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Last Updated: Wednesday, 21 December 2005, 12:14 GMT
Gadget recycling foxes consumers
Sony PSP handheld gaming gadget, Sony
PSPs will be under lots of Christmas trees this year
Gadgets may be top of Christmas present lists but a survey shows that few people know how to properly dispose of old electronic devices.

It found that almost half of those asked throw old gadgets out with rubbish instead of recycling them.

And 84% of those taking part had never heard of new laws that will make it illegal to dump gadgets.

The report comes as the introduction of a European directive on electronics recycling is delayed again.

Old iron

This year gadgets such as Sony's PSP handheld game player, the Xbox 360 console and Apple's iPod music player are likely to be popular Christmas presents.

Carried out for a UK electronics industry recycling body, the survey shows that fewer than 10% of British households actively recycles old, broken or unwanted gadgets.

The research showed that Britons are more responsible when it comes to larger home electronics items such as fridges, washing machines and driers.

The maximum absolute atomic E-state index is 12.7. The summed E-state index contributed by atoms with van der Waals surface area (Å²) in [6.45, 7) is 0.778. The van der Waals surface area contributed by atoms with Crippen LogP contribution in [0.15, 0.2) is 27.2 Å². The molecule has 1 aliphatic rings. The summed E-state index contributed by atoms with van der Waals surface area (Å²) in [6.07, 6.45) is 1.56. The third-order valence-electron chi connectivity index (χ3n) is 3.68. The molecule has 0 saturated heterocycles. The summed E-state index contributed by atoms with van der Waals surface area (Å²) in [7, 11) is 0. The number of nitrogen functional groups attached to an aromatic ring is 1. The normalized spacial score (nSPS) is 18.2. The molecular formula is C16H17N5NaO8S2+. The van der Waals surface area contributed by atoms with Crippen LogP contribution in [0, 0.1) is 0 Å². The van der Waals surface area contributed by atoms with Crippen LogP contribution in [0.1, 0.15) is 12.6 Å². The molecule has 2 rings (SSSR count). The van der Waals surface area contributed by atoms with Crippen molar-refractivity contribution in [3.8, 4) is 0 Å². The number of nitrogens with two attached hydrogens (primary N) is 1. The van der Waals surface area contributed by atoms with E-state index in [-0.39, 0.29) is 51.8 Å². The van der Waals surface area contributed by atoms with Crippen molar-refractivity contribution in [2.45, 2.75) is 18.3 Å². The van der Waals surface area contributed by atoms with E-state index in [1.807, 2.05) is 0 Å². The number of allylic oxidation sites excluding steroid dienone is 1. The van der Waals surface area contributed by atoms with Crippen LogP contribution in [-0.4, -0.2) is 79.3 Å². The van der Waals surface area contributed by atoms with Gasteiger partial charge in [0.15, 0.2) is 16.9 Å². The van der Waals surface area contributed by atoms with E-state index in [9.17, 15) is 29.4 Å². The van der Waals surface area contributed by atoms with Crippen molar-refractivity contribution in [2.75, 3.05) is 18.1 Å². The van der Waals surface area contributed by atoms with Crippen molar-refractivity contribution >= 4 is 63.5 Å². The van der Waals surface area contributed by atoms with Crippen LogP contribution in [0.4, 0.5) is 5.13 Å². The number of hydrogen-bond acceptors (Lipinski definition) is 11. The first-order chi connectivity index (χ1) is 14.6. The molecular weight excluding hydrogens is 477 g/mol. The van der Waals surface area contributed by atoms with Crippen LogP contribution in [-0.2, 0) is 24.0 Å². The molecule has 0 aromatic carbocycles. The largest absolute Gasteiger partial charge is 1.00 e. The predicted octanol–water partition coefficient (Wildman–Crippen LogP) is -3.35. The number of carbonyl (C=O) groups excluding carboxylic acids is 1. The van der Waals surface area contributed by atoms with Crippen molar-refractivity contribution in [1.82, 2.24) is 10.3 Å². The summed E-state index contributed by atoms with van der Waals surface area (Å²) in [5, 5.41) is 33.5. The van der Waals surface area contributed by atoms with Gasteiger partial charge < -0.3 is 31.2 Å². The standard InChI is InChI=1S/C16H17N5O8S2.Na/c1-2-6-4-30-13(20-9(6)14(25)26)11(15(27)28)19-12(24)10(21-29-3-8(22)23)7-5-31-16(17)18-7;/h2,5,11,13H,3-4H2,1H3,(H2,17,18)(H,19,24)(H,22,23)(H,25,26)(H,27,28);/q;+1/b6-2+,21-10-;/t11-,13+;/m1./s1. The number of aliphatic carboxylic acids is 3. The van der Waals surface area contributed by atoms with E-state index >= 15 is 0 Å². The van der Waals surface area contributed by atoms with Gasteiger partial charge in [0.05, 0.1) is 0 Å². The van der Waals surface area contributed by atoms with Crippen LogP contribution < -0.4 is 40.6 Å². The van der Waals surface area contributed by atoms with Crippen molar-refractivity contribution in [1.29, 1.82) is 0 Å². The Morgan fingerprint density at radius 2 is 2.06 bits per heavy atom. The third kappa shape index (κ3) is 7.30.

The majority of people recycle these products found the survey with 40% taking them to a local rubbish dump and a further 33% paying their local council to collect and dispose of them.

The majority of those questioned were unaware of the European Waste Electrical and Electronic Equipment (Weee) Directive which will make it mandatory for consumers to responsibly dispose of their old gadgets.

Dr Phil Morton, chief executive of the Recycling Electrical Producers' Industry Consortium which commissioned the survey, said a lot of work needed to be done to educate consumers about gadget recycling.

Although most of those asked did not know about the Weee Directive, many of those taking part in the survey had strong views about how electronic items should be disposed of when it does come into force.

A majority of those questioned, 60%, said they wanted to be able to take old gadgets to local dumps for authorities to dispose of and a further 38% said they wanted to be able to leave them out to be picked up like bottles and newspapers.

The enacting of the Weee Directive in the UK has been delayed as final negotiations are conducted over how it will work are sorted out.

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